A high prevalence of food and beverage brand endorsements from professional athletes is directed toward American young people, and the majority of these advertisements are for unhealthy food and beverages.
A high prevalence of food and beverage brand endorsements from professional athletes is directed toward American adolescents, and a new study from the Rudd Center for Food Policy and Obesity at Yale University found that the majority of advertisements from sports figures was for unhealthy food and beverages. The study is published in the November 2013 issue of Pediatrics.
Maria Bragg, MS, MPhil, and colleagues used data gathered by the advertisement databases Power100 and AdScope to assess the prevalence of athlete endorsement of food, the nutritional profile of foods endorsed by athletes, and youth exposure to athlete endorsements of food.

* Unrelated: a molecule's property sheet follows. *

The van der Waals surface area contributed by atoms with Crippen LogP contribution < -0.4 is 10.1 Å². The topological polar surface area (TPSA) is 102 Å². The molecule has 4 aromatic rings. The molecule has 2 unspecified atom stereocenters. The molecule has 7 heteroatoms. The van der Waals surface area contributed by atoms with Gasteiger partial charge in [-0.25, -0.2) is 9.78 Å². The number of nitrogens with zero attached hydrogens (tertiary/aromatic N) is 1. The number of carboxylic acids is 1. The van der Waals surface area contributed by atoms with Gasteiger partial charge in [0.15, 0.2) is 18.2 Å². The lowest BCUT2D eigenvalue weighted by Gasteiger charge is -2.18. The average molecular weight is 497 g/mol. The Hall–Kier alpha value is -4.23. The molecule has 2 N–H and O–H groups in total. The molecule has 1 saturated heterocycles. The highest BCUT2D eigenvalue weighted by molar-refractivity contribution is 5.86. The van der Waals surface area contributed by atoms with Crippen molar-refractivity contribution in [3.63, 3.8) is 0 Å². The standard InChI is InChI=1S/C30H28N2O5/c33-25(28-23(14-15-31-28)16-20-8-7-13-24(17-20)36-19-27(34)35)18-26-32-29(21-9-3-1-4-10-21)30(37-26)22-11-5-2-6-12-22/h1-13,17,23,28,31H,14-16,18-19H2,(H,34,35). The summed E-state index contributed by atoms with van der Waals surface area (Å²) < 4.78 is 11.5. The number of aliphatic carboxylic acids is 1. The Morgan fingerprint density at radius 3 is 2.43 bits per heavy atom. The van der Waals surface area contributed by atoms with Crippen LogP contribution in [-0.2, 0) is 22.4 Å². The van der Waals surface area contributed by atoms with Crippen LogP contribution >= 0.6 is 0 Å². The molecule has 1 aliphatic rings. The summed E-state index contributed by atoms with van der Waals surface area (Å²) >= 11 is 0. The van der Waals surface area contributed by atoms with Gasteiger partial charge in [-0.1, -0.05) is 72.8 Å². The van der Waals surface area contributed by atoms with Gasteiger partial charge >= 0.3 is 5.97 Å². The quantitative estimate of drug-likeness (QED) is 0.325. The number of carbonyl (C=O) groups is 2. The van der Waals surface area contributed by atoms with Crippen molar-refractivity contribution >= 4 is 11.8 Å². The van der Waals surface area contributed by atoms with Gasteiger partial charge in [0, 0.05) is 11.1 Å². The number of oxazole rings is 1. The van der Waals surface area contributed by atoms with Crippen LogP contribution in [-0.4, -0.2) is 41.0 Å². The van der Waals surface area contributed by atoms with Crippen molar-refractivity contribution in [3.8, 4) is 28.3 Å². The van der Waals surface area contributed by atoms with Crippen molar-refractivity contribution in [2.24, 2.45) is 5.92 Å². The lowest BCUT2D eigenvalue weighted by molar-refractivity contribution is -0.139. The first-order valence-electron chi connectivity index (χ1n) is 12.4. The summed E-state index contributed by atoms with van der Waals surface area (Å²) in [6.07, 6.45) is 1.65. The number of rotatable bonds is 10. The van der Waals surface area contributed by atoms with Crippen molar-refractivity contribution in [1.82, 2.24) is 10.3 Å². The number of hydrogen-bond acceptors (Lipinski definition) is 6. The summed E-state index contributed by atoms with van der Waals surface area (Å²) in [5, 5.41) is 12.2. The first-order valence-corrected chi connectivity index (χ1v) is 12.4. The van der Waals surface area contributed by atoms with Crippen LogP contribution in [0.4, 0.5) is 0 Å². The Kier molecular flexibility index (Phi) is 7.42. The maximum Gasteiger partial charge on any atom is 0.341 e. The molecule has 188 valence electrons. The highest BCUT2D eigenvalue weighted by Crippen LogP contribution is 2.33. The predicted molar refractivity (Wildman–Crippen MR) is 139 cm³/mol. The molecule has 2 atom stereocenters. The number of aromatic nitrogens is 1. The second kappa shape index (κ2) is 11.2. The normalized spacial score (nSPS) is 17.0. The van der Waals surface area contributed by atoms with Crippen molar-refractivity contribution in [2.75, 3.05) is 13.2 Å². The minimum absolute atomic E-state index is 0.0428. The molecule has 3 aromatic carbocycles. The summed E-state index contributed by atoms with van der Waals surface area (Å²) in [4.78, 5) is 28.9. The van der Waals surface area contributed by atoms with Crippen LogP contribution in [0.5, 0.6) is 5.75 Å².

The researchers also selected 100 professional athletes and studied their endorsements — 512 brands were associated with these athletes. Food and beverages were the second largest categories of endorsed products after sporting goods.
The study found that adolescents saw more athlete-endorsed food commercials than adults, and that youth are exposed to professional athlete endorsement of foods that are energy dense and nutrient poor. The researchers found that LeBron James (NBA), Peyton Manning (NFL), and Serena Williams (Tennis) had more food and beverage endorsements than any other athletes examined.
Sports beverages were the largest individual category of athlete endorsements, followed by soft drinks and fast food. Calories in 93% of athlete-endorsed beverages came from added sugar.
Bragg noted the irony of the world’s most physically fit and well-known athletes promoting energy-dense, nutrient-poor products to America’s youth.